Can you tell me a few of those making and stylistic traits?

Yes here are a few:
i) The back and rib wood; The use of English sycamore is typical of Kennedy's output. Slightly more unusual is the way in which it has been cut. There are quarter sawn grain and branch markings towards the edges of the back yet the central back shows a light horizontal flaming as is produced when cut by the through and through method. The ribs show sycamore with a good - slightly ascending flaming from back to front.
ii) The elongated corners; Are a typical feature of Kennedy instruments. It is thought that these were the result of a somewhat back-to-front method whereby the rib corners were formed first and then the corner blocks fitted afterwards. On this chamber bass we see that these corners are strengthened by outside linings or blocks - similar in appearance to those incorporated into a rib design by Thomas Dodd [1754/64 (?) - 1834]. Restorer comments, ‘The corners are always vulnerable to damage on Kennedy basses. These supporting blocks are definitely origional to the instrument because underneath them the points of the corners are incredibly poor and besides - toothing plane marks are visible. More importantly the points have never been varnished'. All this would suggest that Kennedy had problems forming his corners from a very early age.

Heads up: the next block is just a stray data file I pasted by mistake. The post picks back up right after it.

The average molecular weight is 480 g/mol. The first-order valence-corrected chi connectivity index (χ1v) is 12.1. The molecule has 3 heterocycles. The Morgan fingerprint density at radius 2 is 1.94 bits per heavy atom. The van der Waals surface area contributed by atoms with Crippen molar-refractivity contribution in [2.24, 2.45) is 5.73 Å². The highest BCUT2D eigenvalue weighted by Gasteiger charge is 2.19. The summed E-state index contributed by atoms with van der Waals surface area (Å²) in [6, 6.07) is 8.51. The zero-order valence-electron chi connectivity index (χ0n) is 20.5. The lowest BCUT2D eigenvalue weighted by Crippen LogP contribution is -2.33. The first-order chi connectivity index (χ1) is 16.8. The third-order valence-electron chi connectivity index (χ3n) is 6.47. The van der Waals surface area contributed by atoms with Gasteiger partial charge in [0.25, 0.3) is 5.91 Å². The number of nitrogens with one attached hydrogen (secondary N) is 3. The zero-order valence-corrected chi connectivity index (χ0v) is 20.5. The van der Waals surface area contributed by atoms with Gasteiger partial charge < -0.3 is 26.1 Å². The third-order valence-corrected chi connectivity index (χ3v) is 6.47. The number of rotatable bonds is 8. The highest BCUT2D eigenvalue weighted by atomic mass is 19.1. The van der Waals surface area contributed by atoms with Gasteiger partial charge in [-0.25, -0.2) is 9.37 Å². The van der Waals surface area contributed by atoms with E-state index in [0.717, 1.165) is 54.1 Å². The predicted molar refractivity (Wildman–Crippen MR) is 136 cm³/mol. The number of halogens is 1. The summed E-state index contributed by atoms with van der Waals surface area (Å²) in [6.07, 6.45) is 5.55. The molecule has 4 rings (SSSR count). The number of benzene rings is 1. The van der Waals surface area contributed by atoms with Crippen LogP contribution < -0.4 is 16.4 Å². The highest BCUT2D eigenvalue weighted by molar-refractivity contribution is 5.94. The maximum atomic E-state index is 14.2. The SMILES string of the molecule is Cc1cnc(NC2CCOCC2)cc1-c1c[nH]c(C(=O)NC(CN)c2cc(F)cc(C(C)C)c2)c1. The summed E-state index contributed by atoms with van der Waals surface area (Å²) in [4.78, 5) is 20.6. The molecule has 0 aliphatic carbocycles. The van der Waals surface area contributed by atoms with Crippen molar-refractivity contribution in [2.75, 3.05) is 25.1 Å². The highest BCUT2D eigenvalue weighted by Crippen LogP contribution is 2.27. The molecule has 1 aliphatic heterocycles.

iii) Model and table arching; Even at this early date these features indicate in which direction Kennedy was heading with his instrument making. The model is broad across the upper bouts and the ribs are full-depth. The arching is typical Brecian.
iv) Table-F's; Although these early F's are not quite as precise and flowing as can be seen in Kennedy's later instruments the hand of the master can clearly be seen. Placement of the F's is also incredibly typical.
v) Table and flanks; The front is of spruce of a fine grain. Kennedy often fitted flanks to the fronts and backs of his instruments. On this chamber instrument Kennedy fitted flanks to the lower table. In the process of restoration these two flanks were replaced. Our restorer explains, ‘They weren't the origional ones anyway and they were of very poor quality - so I replaced them'.
vi) Scroll and peg-box; Although some of the sharpness may have been lost due to a previous person - we won't call him a restorer - who removed the origional varnish on the scroll - the smallish slightly pulled-forward scroll - already - even at this early date - is clearly Kennedy's work. The peg box is quite short and reveals that the instrument was made as a three string.
vii) Varnish; A chestnut brown spirit varnish over a golden-yellow ground certainly suggests of even greater things to come.

Will I be interested in this instrument?

We would certainly like to think so. For the player of smaller stature or hand size we think that this highly attractive and playable chamber bass presents a very real option for a great number of players.

Can I afford a Kennedy?

With "Classic" Kennedy basses in fabulous condition nudging rapidly on upwards towards the 60K mark - we think that this chamber instrument with a sub-40K price tag is a most attractive investment opportunity. To give you an idea as to just how the prices of Kennedy basses have climbed over the past twenty year - in Sotheby's April 1985 auction a bass-bar damaged instrument fetched £13 200-00. It could be - if you are trying to get a coveted job in an orchestra - more a question of can you afford not to buy this Kennedy?


Kennedy attained a level of excellence as a maker of double basses that very few other makers surpassed. His instruments are highly sought after by players because they know full well that they are some of the best sounding instruments in the world. What more can you say?